2023 Elections; Deepfake And A New Way Of Commuting Old Crimes

2023 Elections; Deepfake And A New Way Of Commuting Old Crimes

2023 Elections; Deepfake And A New Way Of Commuting Old Crimes.

By Testimony Akinkunmi


Synthetic media are also known as Deepfakes, and they refer to face-swapping technologies that enable the quick creation of fake images or videos which appear incredibly realistic. Deepfakes leverage powerful techniques from machine learning and artificial intelligence to manipulate or generate visual and audio content with a high potential to deceive. With this high ability to deceive, there is a temptation for lawmakers to overlook its ground-breaking advantages but instead create restrictive laws to govern its usage. In this article, we would show that since the societal Institutions have dealt with and are dealing with other forms of misused inventions (Camera, Internet, and Social Media). Any regulation to be put in place should therefore not be as ominous and a clog to it technological development especially in relationship with the elections.



Nigeria’s misunderstanding of technological advancement has beared a blot since independence. In Africa Rise and Shine by Jim Ovia, founder of Zenith Bank, says; ‘unfortunately, the Nigerian military government did not agree…they thought our dish was being used to spy on the country…it was pulled down and transmission stopped.’ This denied Nigeria, the golden opportunity of having the internet first in Africa, for a significant period.


This reluctance by the military Government played out in our democracy in another way in recent years under the Mohammadu Buhari administration. A hate speech bill was introduced to regulate what could be said on the internet. A legal practitioner noted that ‘the wordings of the Bill are very broad and contain provisions which appear to generalize every insulting or abusive word on a particular ethnic group as hate speech. There is a thin line between hate speech and offensive speech, since not all forms of offensive speech can be categorized as hate speech.’ Apart from that, the punishment of death by hanging was included in the first draft of the bill, which was thankfully removed due to public outcry.

A deepfake is a video or audio content which has been manipulated using artificial intelligence to make it appear that a person is doing or saying something which is not real. For example, face replacement or “face swapping” involves stitching the image of someone else’s face over another and speech synthesis involves modelling someone’s voice, so that it can be used in a video to make someone appear they are saying something they are not.

Whilst deepfakes have been used to great effect in the film and advertising industry, for improved CGI, there has also been a growing misuse of deepfakes. To date, the most prevalent use of deepfakes is face replacement pornography, where the likeness of an individual, most often a celebrity, has been used in conjunction with a porn star’s body.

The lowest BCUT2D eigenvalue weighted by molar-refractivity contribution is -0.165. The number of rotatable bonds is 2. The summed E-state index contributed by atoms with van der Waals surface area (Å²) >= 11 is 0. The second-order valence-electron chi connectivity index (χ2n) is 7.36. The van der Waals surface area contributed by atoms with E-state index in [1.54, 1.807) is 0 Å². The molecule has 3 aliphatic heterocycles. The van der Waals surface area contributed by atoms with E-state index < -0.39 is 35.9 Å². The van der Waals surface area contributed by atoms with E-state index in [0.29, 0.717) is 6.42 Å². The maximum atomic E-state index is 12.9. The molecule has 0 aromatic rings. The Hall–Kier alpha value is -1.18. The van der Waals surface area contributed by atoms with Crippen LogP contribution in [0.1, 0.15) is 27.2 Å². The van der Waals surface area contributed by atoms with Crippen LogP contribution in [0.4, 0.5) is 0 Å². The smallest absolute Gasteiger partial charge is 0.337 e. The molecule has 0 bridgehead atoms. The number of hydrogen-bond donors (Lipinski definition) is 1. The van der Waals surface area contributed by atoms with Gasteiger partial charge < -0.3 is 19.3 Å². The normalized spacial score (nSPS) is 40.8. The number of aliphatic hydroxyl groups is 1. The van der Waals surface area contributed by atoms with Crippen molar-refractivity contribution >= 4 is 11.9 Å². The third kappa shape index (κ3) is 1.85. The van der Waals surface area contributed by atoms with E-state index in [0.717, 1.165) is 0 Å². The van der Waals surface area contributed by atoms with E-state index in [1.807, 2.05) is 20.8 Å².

There has also been a growing use of deepfakes for fake videos of politicians, which has the potential to be extremely disruptive on a very large scale, for example, distorting political elections or manipulating public opinion. Although the technology is not sophisticated enough yet for it to be impossible to detect a deepfake, the technology is constantly improving.




Nigerian students repeatedly complain of how the Nigerian educational system is ineffective and irrelevant to them after graduating. Synthetic Media Deepfake brings an interactive edge to the education landscape. Benjamin Franklin says“Tell me and I forget, teach me and I may remember, involve me and I learn.” With Deepfake, there is an opportunity for interactive learning and when blended with virtual reality, Nigerian students can increasingly compete with their mates in another part of the world.

Samsung’s AI and researchers at the Skolkovo Institute of Science and Technology have demonstrated Deepfake technology that brings still images such as the Mona Lisa and photos of Albert Einstein to life. Let’s also imagine a visual representation of Newton watching the apple fall and how his mind was reasoning at that time, such a synthetic re-enactment video will have a greater impact on students minds.



In a world where there is a higher tendency to get terminal health like brain tumours, cancer and so many others, it is only right to use even better means to face this. Nvidia, the Mayo Clinic and the MGH & BWH Center for Clinical Data Science, collaborated on using generative adversarial networks to create ‘fake’ brain MRI scans. The researchers found that, by training algorithms on these medical images and on 10% real images, these algorithms became just as good at spotting tumours as an algorithm trained only on real images. This will make it faster and more efficient to note such growth and cure when possible.